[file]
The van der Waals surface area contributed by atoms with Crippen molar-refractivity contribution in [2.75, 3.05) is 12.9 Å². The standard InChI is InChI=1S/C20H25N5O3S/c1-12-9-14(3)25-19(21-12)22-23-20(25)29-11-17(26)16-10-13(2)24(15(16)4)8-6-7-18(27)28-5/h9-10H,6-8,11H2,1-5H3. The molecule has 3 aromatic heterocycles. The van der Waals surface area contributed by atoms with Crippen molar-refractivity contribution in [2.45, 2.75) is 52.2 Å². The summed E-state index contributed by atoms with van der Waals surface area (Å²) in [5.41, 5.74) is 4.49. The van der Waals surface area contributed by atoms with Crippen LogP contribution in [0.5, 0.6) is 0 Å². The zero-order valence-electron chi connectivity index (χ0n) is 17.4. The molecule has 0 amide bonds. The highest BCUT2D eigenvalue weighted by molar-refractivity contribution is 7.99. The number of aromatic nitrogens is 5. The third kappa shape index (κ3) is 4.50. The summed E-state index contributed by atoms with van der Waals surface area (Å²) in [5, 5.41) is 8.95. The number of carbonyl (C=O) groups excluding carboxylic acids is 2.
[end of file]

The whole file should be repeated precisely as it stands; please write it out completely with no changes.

The van der Waals surface area contributed by atoms with Crippen molar-refractivity contribution in [2.75, 3.05) is 12.9 Å². The standard InChI is InChI=1S/C20H25N5O3S/c1-12-9-14(3)25-19(21-12)22-23-20(25)29-11-17(26)16-10-13(2)24(15(16)4)8-6-7-18(27)28-5/h9-10H,6-8,11H2,1-5H3. The molecule has 3 aromatic heterocycles. The van der Waals surface area contributed by atoms with Crippen molar-refractivity contribution in [2.45, 2.75) is 52.2 Å². The summed E-state index contributed by atoms with van der Waals surface area (Å²) in [5.41, 5.74) is 4.49. The van der Waals surface area contributed by atoms with Crippen LogP contribution in [0.5, 0.6) is 0 Å². The zero-order valence-electron chi connectivity index (χ0n) is 17.4. The molecule has 0 amide bonds. The highest BCUT2D eigenvalue weighted by molar-refractivity contribution is 7.99. The number of aromatic nitrogens is 5. The third kappa shape index (κ3) is 4.50. The summed E-state index contributed by atoms with van der Waals surface area (Å²) in [5, 5.41) is 8.95. The number of carbonyl (C=O) groups excluding carboxylic acids is 2.